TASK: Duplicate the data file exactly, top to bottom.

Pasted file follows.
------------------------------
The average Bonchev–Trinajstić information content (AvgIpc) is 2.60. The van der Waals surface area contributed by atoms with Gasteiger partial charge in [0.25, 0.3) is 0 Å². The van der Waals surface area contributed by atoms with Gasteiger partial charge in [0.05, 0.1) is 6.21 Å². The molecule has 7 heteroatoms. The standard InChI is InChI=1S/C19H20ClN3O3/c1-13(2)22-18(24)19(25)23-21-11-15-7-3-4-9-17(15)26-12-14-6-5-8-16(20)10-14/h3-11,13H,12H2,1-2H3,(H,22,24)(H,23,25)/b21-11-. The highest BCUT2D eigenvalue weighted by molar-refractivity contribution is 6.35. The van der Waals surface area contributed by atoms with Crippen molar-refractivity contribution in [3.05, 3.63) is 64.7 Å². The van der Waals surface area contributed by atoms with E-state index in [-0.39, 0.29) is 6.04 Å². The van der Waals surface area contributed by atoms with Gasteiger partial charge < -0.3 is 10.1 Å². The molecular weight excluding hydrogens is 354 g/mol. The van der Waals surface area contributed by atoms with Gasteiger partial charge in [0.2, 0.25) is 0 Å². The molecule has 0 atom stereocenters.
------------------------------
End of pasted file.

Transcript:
The average Bonchev–Trinajstić information content (AvgIpc) is 2.60. The van der Waals surface area contributed by atoms with Gasteiger partial charge in [0.25, 0.3) is 0 Å². The van der Waals surface area contributed by atoms with Gasteiger partial charge in [0.05, 0.1) is 6.21 Å². The molecule has 7 heteroatoms. The standard InChI is InChI=1S/C19H20ClN3O3/c1-13(2)22-18(24)19(25)23-21-11-15-7-3-4-9-17(15)26-12-14-6-5-8-16(20)10-14/h3-11,13H,12H2,1-2H3,(H,22,24)(H,23,25)/b21-11-. The highest BCUT2D eigenvalue weighted by molar-refractivity contribution is 6.35. The van der Waals surface area contributed by atoms with Crippen molar-refractivity contribution in [3.05, 3.63) is 64.7 Å². The van der Waals surface area contributed by atoms with E-state index in [-0.39, 0.29) is 6.04 Å². The van der Waals surface area contributed by atoms with Gasteiger partial charge < -0.3 is 10.1 Å². The molecular weight excluding hydrogens is 354 g/mol. The van der Waals surface area contributed by atoms with Gasteiger partial charge in [0.2, 0.25) is 0 Å². The molecule has 0 atom stereocenters.